• Apple, Inc. unveiled AI features for its iPhone, iPad and Mac products at its 2024 Worldwide Developer Conference this past week, according to Axios. “Apple Intelligence,” as it is known, differentiates itself from other generative AI technologies by focusing on a specific customer’s information and use cases, rather than being trained on a broad variety of information. Siri, Apple’s voice assistant, is planned to receive a major overhaul as part of these efforts. For example, in response to a query to “Open that podcast my wife sent a few days ago,” “Siri will be able to look for mail or other messages from the person it knows is the user’s wife, find the recent link to a podcast, and then open the file in the podcast app,” according to the report. Apple will also be partnering with OpenAI, making use of its ChatGPT AI model for queries that require more resources or search depth than what is locally capable on a device, but, in a privacy-focused move, Apple will require user permission each time a query is sent away from the device. Beyond the ChatGPT partnership, Axios confirmed that “all the Apple Intelligence features — both those running on devices and those that are processed in Apple’s data centers — use the company’s own models.” Apple stated that Apple Intelligence features, in a beta, will be included in the planned releases of iOS 18, iPadOS 18 and macOS Sequoia in fall 2024.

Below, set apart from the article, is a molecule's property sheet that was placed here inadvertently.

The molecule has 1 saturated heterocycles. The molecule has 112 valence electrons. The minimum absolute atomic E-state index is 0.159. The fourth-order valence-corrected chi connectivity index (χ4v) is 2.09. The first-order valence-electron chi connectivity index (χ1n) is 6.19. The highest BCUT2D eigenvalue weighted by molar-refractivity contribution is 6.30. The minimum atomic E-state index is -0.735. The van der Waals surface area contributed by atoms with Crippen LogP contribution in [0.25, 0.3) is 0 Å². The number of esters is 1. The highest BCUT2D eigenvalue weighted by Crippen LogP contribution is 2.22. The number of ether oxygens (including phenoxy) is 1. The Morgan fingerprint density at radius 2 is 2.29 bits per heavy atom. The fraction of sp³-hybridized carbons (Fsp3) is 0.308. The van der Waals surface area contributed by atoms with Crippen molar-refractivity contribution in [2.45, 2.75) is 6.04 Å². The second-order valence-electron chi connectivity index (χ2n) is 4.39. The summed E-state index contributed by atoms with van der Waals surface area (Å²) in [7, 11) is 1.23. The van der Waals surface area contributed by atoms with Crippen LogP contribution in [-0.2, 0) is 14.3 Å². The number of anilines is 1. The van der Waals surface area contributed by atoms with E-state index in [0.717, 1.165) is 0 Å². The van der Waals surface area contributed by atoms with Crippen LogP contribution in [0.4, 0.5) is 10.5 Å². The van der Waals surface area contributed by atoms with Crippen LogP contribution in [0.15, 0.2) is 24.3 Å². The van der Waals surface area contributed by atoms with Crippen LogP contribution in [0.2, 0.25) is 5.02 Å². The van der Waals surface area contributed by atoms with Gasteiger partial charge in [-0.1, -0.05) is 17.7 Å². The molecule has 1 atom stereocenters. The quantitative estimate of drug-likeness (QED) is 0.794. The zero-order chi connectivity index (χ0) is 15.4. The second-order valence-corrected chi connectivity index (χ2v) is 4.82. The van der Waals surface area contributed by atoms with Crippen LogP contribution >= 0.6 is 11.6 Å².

• “Slop” has emerged as the term of choice for those criticizing the AI equivalent of Internet “spam,” according to The New York Times. Examples of “slop” given are a “low-price digital book that seems like the one you were looking for, but not quite,” and social media posts in your feed that “seem to come from nowhere.” The term, which “conjures images of heaps of unappetizing food being shoveled into troughs for livestock,” appears to have been first used in this context in 2022 as a reaction to AI image generators but has recently made traction in such varied places as the anonymous message board 4chan, YCombinator’s forum Hacker News and the comments of YouTube videos. Adam Aleksic, a linguist interviewed by The Times, said that “what we always see with any slang is that it starts in a niche community and then spreads from there.” Developer Simon Willison, whom some have identified as an early user of the term, said it was in use long before he found it and that “society needs concise ways to talk about modern AI — both the positives and the negatives,” concluding that “‘Ignore that email, it’s spam,’ and ‘Ignore that article, it’s slop,’ are both useful lessons.”